Now, as it happens, I've been thinking about creating a new startup to build the ultimate wireless router - one with built in traffic shaping that works out of the box. So while I don't have as much concrete test data for wireless as I do for wired routers, I do have quite a bit of information that comes from studying the situation in theory and a bit of practice.
Here are some things you need to know:
First, various operating systems and drivers have oversized network buffers on their wireless card drivers (and on their wired ethernet drivers too, in some cases). Since your internet router is no longer the bottleneck, suddenly the client machine's buffers are what matter, and those buffers are oversized. So yeah, if you start a big transfer, your interactive performance will suck. Solution: reduce the buffer size. Or install traffic shaping on your client machine, but that's a bit silly since it's your own LAN, so you should just fix the buffer size.
If you're downloading from a really dumb local server that has oversized transmit queues, same problem. You should get the server admin to lower the queue size. I guess your admin might be mean and refuse to do that, in which case you can improve your personal interactive performance when communicating with that server by installing traffic policing (downstream) on your client, but that's gross and fiddly.
Incidentally, traffic shaping/policing on a wireless network is totally disgusting because the available bandwidth is variable. How do you set the rates to 99%/80% of the bandwidth when the bandwidth keeps changing? You can't, at least not without having a direct line to the network driver to find out the current bitrate. And anyway, it's all stupid, because the right thing to do is simply lower the driver's tx queue size. Do that.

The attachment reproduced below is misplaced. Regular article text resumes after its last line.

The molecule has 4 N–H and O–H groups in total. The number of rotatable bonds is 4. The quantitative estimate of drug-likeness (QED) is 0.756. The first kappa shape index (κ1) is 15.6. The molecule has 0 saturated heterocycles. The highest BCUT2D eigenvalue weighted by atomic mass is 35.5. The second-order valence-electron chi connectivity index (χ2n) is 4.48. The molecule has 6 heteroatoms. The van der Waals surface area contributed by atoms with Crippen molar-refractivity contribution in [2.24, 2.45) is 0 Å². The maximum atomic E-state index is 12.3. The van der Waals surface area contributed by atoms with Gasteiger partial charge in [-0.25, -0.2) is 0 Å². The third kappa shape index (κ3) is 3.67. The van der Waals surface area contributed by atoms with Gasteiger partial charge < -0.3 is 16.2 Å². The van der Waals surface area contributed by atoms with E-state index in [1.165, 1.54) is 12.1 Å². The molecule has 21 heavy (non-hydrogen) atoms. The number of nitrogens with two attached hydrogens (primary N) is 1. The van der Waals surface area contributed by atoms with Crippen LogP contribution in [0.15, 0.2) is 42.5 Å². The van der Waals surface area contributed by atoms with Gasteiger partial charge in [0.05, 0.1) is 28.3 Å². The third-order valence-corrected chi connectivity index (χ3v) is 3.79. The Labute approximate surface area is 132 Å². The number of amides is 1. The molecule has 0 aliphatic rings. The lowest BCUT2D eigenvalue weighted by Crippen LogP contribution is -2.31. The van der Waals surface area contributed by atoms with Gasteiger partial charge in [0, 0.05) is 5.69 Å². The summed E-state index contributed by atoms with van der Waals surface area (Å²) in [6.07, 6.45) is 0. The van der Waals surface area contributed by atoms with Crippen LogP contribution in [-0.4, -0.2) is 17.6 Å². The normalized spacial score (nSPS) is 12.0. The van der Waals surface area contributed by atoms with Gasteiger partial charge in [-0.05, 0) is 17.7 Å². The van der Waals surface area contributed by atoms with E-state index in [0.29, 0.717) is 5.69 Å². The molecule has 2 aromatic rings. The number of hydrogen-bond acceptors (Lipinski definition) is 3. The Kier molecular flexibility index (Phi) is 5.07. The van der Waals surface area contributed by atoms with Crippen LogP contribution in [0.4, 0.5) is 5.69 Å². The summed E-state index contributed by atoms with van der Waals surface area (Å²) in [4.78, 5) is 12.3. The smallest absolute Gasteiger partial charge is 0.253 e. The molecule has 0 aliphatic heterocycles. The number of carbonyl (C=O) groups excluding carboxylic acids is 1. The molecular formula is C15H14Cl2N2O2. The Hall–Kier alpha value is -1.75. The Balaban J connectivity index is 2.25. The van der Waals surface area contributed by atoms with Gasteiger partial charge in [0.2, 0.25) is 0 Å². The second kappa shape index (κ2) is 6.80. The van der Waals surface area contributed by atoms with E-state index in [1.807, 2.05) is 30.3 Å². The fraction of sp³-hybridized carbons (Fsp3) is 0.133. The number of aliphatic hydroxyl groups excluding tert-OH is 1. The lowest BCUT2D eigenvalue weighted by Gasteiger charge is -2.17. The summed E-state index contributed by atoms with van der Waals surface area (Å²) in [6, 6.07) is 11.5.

Next, rumour has it that if one machine starts blasting data all over your wireless network at top speed, this will hurt performance of other machines on the same WLAN. I personally have never experienced this, so warning: I'm now talking theory, not experimental evidence. But if it were to happen, I claim that this can't possibly have anything to do with the queue size of any of your devices. Why? Because no matter how big its queue, the wireless device on any computer can't send faster than its maximum transmit rate. A shorter or longer queue affects latency on the machine with the queue, and on any machine forwarding through that machine, but to everyone else, it just looks like the same packets coming out at the same speed.
(If your problem is that one machine on your wireless network starts blasting tons of data and overwhelms your router, well, yeah. Your router queue is too big. But if it overwhelms your router, we're in the case we talked about last time, not the current case where your router is too fast to ever be overwhelmed.)
Now, just because the problem isn't caused by your queue length doesn't mean I'm claiming it doesn't exist. There are lots of reasons the problem might exist, especially on a wireless network.
First of all, 802.11 wireless networks retransmit packets when they get dropped. This sounds obvious - doesn't everybody just retransmit stuff? - but no, it's very strange. In fact, ethernet doesn't retransmit stuff. If it sends a packet and the packet is lost due to noise or because the receiver has no buffer space, then tough. The packet is lost. It's TCP's job to retransmit it.